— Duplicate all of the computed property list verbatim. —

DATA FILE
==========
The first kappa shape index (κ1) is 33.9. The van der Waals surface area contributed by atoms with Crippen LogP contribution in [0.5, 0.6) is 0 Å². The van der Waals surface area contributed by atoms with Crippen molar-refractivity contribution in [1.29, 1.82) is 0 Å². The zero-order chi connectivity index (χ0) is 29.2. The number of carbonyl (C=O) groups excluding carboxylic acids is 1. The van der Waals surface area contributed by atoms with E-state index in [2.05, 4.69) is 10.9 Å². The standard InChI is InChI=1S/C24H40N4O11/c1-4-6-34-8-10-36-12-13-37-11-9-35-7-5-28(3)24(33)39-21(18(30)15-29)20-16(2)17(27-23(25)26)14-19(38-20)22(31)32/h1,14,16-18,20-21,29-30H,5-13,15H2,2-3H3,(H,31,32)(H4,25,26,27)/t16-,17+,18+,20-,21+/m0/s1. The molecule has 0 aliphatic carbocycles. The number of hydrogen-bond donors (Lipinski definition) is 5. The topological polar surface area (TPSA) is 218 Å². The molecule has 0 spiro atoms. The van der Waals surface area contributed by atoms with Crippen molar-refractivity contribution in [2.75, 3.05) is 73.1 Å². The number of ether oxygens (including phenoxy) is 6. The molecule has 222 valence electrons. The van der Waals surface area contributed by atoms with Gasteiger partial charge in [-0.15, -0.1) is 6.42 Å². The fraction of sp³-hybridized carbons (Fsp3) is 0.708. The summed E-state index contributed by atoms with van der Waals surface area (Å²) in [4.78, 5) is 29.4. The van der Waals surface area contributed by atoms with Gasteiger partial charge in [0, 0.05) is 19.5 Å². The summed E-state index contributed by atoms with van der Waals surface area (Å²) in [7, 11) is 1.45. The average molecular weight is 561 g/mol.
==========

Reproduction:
The first kappa shape index (κ1) is 33.9. The van der Waals surface area contributed by atoms with Crippen LogP contribution in [0.5, 0.6) is 0 Å². The van der Waals surface area contributed by atoms with Crippen molar-refractivity contribution in [1.29, 1.82) is 0 Å². The zero-order chi connectivity index (χ0) is 29.2. The number of carbonyl (C=O) groups excluding carboxylic acids is 1. The van der Waals surface area contributed by atoms with E-state index in [2.05, 4.69) is 10.9 Å². The standard InChI is InChI=1S/C24H40N4O11/c1-4-6-34-8-10-36-12-13-37-11-9-35-7-5-28(3)24(33)39-21(18(30)15-29)20-16(2)17(27-23(25)26)14-19(38-20)22(31)32/h1,14,16-18,20-21,29-30H,5-13,15H2,2-3H3,(H,31,32)(H4,25,26,27)/t16-,17+,18+,20-,21+/m0/s1. The molecule has 0 aliphatic carbocycles. The number of hydrogen-bond donors (Lipinski definition) is 5. The topological polar surface area (TPSA) is 218 Å². The molecule has 0 spiro atoms. The van der Waals surface area contributed by atoms with Crippen molar-refractivity contribution in [2.75, 3.05) is 73.1 Å². The number of ether oxygens (including phenoxy) is 6. The molecule has 222 valence electrons. The van der Waals surface area contributed by atoms with Gasteiger partial charge in [-0.15, -0.1) is 6.42 Å². The fraction of sp³-hybridized carbons (Fsp3) is 0.708. The summed E-state index contributed by atoms with van der Waals surface area (Å²) in [4.78, 5) is 29.4. The van der Waals surface area contributed by atoms with Gasteiger partial charge in [0, 0.05) is 19.5 Å². The summed E-state index contributed by atoms with van der Waals surface area (Å²) in [7, 11) is 1.45. The average molecular weight is 561 g/mol.